Juliet wears a white strapless pouf dress – the taffeta was custom-woven with a cross-thread of metal – loosely laced up the back, and tinged with bluish pink watercolor, evoking a budding rose about to be plucked, although not by Romeo if her parents can help it. The men are outfitted in slim dark pants, rakish scarves, top hats of varying heights, rear bump-pads that lend them an Oscar Wilde silhouette, and jackets that borrow from the street while suggesting morning frock coats. They're made from sheer lightweight, non-traditional materials like Tyvek that come alive in the light. Romeo gets a Euro, uber-cool look that rivals Rick Owens' sleek upscale leathers.
On my recent visit to the opera's costume shop, seamstresses, as busy as Santa's helpers a week before Christmas, were applying finishing touches and altering some of the 120 Lacroix costumes. Suffice it to say there were no size 2 mannequins in sight. "We do well with Germany because the Bavarians are tall and broad-shouldered, but with the Italian shows, it's a lot harder," sighs Verdosci.
The costume warehouse occupies three floors of a building that stretches nearly half-a-block on Ninth Street, and it's filled with goodies. The facility houses more than 300,000 individual costume pieces, including over 3,000 pairs of shoes, materials to build costumes, and over 1,800 yards of fabric. But the shop is where the magic happens – if it weren't for the highly skilled artisans toiling there, it might be a kindergarten playroom. There are models and remnants of past productions like a portion of the angel's wing from the sublime San Francois d'Assise that has been retired to a perch above a cubicle. (The wing is Yves Klein blue, an excruciatingly vibrant hue residing somewhere between cerulean and lapis, named for the "New Realism" monochrome painter.) The walls of the so-called dye room are splattered with "blood" and unruly experiments with metallic spray paint, while in the craft workshop, a test dummy that has seen better days is slung over the rafters, and an ominous, generously proportioned, structured red corset lays face down on an unattended table. Most of the available space is crammed with all manner of breastplates, belts, helmets and body armor forged to resemble metal. The transformation process starts with a piece of felt molded into a human form that's sized, made rigid, covered with leather, steamed and then hand-painted with the imperfections of battle-worn metal – rust, mud, cracks and dents. And voila! It's show time.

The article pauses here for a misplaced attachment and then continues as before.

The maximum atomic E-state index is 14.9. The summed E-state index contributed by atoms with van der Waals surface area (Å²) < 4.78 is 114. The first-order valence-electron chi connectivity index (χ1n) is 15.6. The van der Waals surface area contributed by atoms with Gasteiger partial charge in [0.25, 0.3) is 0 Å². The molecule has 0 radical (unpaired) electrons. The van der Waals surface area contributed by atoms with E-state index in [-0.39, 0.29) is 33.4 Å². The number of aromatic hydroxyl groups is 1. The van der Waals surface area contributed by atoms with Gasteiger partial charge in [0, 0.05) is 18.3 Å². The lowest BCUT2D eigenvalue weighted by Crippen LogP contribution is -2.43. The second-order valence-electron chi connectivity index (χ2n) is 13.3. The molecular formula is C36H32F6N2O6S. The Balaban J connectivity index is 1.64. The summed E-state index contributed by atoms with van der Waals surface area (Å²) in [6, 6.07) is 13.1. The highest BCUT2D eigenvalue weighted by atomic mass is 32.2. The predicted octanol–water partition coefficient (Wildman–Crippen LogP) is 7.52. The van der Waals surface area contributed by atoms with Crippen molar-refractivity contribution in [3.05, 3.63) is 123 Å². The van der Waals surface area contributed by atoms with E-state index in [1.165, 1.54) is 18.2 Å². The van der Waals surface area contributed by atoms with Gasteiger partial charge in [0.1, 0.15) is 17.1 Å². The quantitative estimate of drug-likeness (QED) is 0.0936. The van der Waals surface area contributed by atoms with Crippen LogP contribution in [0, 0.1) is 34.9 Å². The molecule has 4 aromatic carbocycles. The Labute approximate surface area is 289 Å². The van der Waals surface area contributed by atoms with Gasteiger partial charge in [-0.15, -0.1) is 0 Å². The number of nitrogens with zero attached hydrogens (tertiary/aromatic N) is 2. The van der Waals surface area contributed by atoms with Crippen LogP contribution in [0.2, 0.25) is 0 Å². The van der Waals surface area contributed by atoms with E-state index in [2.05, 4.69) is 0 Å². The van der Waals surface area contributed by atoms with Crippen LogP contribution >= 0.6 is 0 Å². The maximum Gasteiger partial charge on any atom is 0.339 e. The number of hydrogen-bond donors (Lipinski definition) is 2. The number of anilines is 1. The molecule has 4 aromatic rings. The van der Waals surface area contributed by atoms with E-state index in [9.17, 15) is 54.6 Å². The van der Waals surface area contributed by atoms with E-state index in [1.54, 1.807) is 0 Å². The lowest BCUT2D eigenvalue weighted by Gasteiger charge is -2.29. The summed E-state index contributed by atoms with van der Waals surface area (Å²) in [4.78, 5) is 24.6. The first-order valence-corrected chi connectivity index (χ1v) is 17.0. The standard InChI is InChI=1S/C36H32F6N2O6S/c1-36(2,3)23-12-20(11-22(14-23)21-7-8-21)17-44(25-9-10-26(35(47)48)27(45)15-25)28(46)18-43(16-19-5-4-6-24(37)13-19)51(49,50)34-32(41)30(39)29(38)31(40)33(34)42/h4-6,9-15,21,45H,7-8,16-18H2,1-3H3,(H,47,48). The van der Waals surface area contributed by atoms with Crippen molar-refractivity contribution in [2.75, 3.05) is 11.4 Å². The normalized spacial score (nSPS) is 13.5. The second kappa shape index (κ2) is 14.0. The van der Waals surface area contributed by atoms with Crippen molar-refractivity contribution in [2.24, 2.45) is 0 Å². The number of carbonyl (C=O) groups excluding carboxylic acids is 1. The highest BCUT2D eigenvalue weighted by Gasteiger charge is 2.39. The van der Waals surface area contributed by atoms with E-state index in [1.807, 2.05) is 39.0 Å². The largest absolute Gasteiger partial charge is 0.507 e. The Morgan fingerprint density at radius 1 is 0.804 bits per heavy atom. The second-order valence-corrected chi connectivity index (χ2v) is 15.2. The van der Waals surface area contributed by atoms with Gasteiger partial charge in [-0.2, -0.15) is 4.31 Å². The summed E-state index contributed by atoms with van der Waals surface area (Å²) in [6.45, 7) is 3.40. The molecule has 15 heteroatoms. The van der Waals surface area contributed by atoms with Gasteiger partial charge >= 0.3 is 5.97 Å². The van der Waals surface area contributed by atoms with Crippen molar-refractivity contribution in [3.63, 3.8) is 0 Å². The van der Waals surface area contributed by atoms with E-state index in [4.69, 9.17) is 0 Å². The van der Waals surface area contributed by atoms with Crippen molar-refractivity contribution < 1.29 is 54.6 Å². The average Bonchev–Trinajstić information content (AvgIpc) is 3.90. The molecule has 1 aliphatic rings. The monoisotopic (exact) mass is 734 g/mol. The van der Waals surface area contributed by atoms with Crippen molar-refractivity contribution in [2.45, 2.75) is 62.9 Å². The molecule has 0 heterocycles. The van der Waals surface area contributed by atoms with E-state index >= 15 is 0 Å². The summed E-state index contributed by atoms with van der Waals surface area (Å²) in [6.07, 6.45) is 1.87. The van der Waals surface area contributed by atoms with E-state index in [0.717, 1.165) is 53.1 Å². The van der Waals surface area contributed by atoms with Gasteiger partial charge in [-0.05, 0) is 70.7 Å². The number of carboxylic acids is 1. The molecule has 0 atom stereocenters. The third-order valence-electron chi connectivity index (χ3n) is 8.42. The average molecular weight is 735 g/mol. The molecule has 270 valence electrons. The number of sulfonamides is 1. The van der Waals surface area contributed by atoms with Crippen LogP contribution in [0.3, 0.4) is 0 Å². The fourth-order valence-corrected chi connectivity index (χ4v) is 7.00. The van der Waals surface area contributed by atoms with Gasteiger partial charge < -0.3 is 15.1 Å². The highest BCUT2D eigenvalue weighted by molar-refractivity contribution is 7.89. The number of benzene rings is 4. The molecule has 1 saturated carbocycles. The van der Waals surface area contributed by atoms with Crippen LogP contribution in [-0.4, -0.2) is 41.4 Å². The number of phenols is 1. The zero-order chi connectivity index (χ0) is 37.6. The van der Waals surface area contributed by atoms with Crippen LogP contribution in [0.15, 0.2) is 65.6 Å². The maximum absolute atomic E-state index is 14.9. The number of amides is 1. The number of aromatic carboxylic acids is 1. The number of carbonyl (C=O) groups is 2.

"Creating illusions and magic is one of the most challenging and exciting parts of this job," says Verdosci, who remembers with special fondness a scene from Cunning Little Vixen that's a long way from couture and Lacroix. "A dozen chorus ladies playing chickens were laying eggs on stage through a large pipe system," he recalls. "After the fox blocked the pipeline, the chickens' inflatable bellies grew and grew and grew until they all exploded in a shower of feathers."
Ah, the wonder of theater!
I Capuleti e I Montecchi, starring soprano Nicole Cabell as Juliet, and mezzo-soprano Joyce DiDonato in the role of Romeo, will be performed at the War Memorial Opera House, Oct. 11, 14 (at 2 p.m.), 16 & 19. For info, go to www.sfopera.com or call (415) 864-3330. If you're interested in the synergy of opera and high fashion, the contributions of famous couturiers have been profiled in a new book by Helena Matheopoulos, Fashion Designers at the Opera.